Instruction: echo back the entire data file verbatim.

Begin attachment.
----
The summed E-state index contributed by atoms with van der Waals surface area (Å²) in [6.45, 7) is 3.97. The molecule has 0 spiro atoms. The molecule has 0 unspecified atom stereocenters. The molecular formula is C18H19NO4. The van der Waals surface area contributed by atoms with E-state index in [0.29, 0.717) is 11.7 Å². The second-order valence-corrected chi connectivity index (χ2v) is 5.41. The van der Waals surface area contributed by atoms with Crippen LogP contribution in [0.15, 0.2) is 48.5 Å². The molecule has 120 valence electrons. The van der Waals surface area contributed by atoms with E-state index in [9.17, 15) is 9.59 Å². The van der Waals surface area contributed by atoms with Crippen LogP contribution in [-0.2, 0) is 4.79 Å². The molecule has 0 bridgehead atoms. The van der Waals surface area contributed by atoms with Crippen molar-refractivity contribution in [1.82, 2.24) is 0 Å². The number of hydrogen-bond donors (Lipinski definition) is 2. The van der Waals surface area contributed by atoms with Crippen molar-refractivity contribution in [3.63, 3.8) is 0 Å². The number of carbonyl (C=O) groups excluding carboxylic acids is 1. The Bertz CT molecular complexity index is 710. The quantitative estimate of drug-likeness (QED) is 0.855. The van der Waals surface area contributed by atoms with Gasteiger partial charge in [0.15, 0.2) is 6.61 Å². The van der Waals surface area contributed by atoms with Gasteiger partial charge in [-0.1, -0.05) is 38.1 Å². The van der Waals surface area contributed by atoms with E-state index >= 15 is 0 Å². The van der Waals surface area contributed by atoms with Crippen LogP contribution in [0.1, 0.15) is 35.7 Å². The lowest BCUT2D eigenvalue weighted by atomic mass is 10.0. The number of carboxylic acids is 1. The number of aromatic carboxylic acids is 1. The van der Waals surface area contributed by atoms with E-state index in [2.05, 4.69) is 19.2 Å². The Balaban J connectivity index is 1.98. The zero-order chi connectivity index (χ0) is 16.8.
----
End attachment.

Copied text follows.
The summed E-state index contributed by atoms with van der Waals surface area (Å²) in [6.45, 7) is 3.97. The molecule has 0 spiro atoms. The molecule has 0 unspecified atom stereocenters. The molecular formula is C18H19NO4. The van der Waals surface area contributed by atoms with E-state index in [0.29, 0.717) is 11.7 Å². The second-order valence-corrected chi connectivity index (χ2v) is 5.41. The van der Waals surface area contributed by atoms with Crippen LogP contribution in [0.15, 0.2) is 48.5 Å². The molecule has 120 valence electrons. The van der Waals surface area contributed by atoms with E-state index in [9.17, 15) is 9.59 Å². The van der Waals surface area contributed by atoms with Crippen LogP contribution in [-0.2, 0) is 4.79 Å². The molecule has 0 bridgehead atoms. The van der Waals surface area contributed by atoms with Crippen molar-refractivity contribution in [1.82, 2.24) is 0 Å². The number of hydrogen-bond donors (Lipinski definition) is 2. The van der Waals surface area contributed by atoms with Crippen molar-refractivity contribution in [3.63, 3.8) is 0 Å². The number of carbonyl (C=O) groups excluding carboxylic acids is 1. The Bertz CT molecular complexity index is 710. The quantitative estimate of drug-likeness (QED) is 0.855. The van der Waals surface area contributed by atoms with Gasteiger partial charge in [0.15, 0.2) is 6.61 Å². The van der Waals surface area contributed by atoms with Gasteiger partial charge in [-0.1, -0.05) is 38.1 Å². The van der Waals surface area contributed by atoms with E-state index >= 15 is 0 Å². The van der Waals surface area contributed by atoms with Crippen LogP contribution in [0.1, 0.15) is 35.7 Å². The lowest BCUT2D eigenvalue weighted by atomic mass is 10.0. The number of carboxylic acids is 1. The number of aromatic carboxylic acids is 1. The van der Waals surface area contributed by atoms with E-state index in [2.05, 4.69) is 19.2 Å². The Balaban J connectivity index is 1.98. The zero-order chi connectivity index (χ0) is 16.8.